So Conservative activists are predictably determined to join the party, to replicate the Corbyn error because they cling to the belief – no more than that – that Boris can deliver Nirvana by October 31 without traumatic pain, at least not for them. It’s their equivalent of a McDonnell tax rise: the pain is for others. Like Corbyn, their hero’s public utterances are usually vapid. Like Corbyn, he is caught between stronger characters than himself who pull him in both directions: Starmer and McDonnell are for Remain, Milne and McCluskey for Brexit. Hammond and Rudd are for a deal, Farage and Mogg for a hard landing. Pressure from Steve (‘Nice little tied flat you’ve got Boris, shame if anything happened to it’) Baker and the European Remedial Group’s hardcore has already corrected last week’s Johnson wobble over leaving by October 31 – at least for now. But Ken Clarke and Tobias Ellwood, a junior defence minister with a name straight out of a Thomas Hardy novel, threaten to back a Labour no confidence motion that would stop it. The maths are messy – defection works both ways, Caroline Flint – but the possibility of a three-month premiership (July to October) cannot be ruled out. Tories in the Brecon Beacons have just picked disgraced MP, Chris Davies, to fight the coming by-election for his seat. Bang goes another vote.

In some pub scenarios Boris could be homeless again after just one day, July 25, if Corbyn bestirs himself to act. But not-so-deep-down he doesn’t want the job either, so don’t bet on either side triggering such an unpredictable election. In theory, Her Maj could send for someone else to form a government, says Meg Russell of UCL’s constitution unit. Tory activists no longer seem to care. They tell the pollsters that they would be willing to destroy the union with Scotland and Northern Ireland – as well they might, so Gordon Brown reminded us all – if it would deliver the Brexit of their imaginings. What Brown calls this new “English Nationalist Brexit Party” would even wreck their own party. For self-styled conservatives to talk like this is like a Christian denying the existence of God. They cannot be Tories.

My ministerial sources assure me that it’s “all still to play for” in Hunt’s battle to bring down Boris. The runaway’s conduct has more than halved his lead this past week and the challenger is dashing up and down the country staging an old-fashioned glad-handing campaign. Having been accused of being wet by Team Boris they can hardly complain when he calls the runaway a “coward” and focuses on the crucial character question: trust. Wiser campaign veterans than me in Labour’s ranks think exposing the World King’s policy weakness is the best hope the foreign secretary has. But if Boris’s career has been built on a sunny ‘character’, not on substance, attacking that character’s unsunny side must surely be key. It may bring out some previously unsuspected character of Hunt’s own. The underdog has little time. Ballot papers go out on July 6-8 and zealots will want to send them back before a disaster at the hustings unsettles their certainties.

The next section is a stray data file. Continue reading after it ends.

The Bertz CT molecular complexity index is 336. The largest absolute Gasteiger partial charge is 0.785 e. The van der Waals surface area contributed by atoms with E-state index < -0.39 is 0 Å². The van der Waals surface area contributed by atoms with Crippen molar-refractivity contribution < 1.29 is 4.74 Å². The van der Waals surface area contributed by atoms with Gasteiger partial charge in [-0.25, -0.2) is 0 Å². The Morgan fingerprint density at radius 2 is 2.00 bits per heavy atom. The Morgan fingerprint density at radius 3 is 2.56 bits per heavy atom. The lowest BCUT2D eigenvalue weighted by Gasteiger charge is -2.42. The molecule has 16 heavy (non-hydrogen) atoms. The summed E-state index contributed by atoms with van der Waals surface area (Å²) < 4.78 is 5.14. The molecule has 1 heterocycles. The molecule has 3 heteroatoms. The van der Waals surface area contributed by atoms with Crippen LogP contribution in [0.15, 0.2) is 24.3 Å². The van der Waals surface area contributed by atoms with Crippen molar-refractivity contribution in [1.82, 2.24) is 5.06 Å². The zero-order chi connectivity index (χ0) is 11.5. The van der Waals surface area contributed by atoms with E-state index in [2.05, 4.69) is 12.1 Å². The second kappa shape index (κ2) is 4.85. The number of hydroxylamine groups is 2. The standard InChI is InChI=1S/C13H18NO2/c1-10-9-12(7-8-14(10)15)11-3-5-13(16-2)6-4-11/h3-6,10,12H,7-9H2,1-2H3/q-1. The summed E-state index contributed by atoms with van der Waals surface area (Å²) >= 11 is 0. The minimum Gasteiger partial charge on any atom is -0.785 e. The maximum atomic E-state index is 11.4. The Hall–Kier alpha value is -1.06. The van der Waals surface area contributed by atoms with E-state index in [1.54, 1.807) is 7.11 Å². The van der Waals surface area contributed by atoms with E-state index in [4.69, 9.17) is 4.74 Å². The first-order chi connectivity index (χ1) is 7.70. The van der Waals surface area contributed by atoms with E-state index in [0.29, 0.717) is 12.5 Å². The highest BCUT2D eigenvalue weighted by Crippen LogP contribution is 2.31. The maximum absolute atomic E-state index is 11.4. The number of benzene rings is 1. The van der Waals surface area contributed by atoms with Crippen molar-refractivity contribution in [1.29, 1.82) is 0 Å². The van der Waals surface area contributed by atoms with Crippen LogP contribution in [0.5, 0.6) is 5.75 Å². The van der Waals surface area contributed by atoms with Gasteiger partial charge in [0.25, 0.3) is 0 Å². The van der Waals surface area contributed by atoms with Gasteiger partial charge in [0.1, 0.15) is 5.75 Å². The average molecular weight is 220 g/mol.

But Boris’s most dangerous opponent is still Boris. During Tuesday’s session with the BBC’s unflappable Kuenssberg the WK made a significant admission, that his hopes of bouncing Brussels into a revised deal will depend on the EU27’s cooperation: we cannot do it on our own. But the very act of threatening to leave without a deal is sufficient to change the terms of debate towards a “mutuality of interest”. Brussels cannot continue to elevate politics over economics, the WK says. But why not? That is what we are doing, almost everyone agrees except the predatory Trump. “What I bring is the ability to change the equation,” says Boris. Pure Trumpery, but with a more educated tone – “Trump with Latin,” as the wits put it.

Brexit websites have gone into overdrive to prove that the GATT XXIV clause – you note the lapse into Latin numerals – will not require the UK to open its ‘no tariff’ markets to all trading partners, not just the EU, provided the UK/EU first agree a temporary deal while they negotiate a new free trade agreement, Canada-style. Precisely. All sorts of things are possible provided both sides agree, including the Prosperity UK think tank’s ideas for the evolution of granular borderless improvisations for the movement of goods across the Irish land border.

But why should the EU27 unpick cherry-picked bits of May’s Withdrawal Agreement because the Brits threaten to blow their own foot off if they don’t? We have heard this so often and heard it refuted. Hearing the World King, the
man his girlfriend says only cares
about himself, saying it changes
nothing. Not even if Iain Duncan
Smith and David Campbell-Bannerman agree with him. Bank governor Mark Carney, or IDS? That should be a no brainer.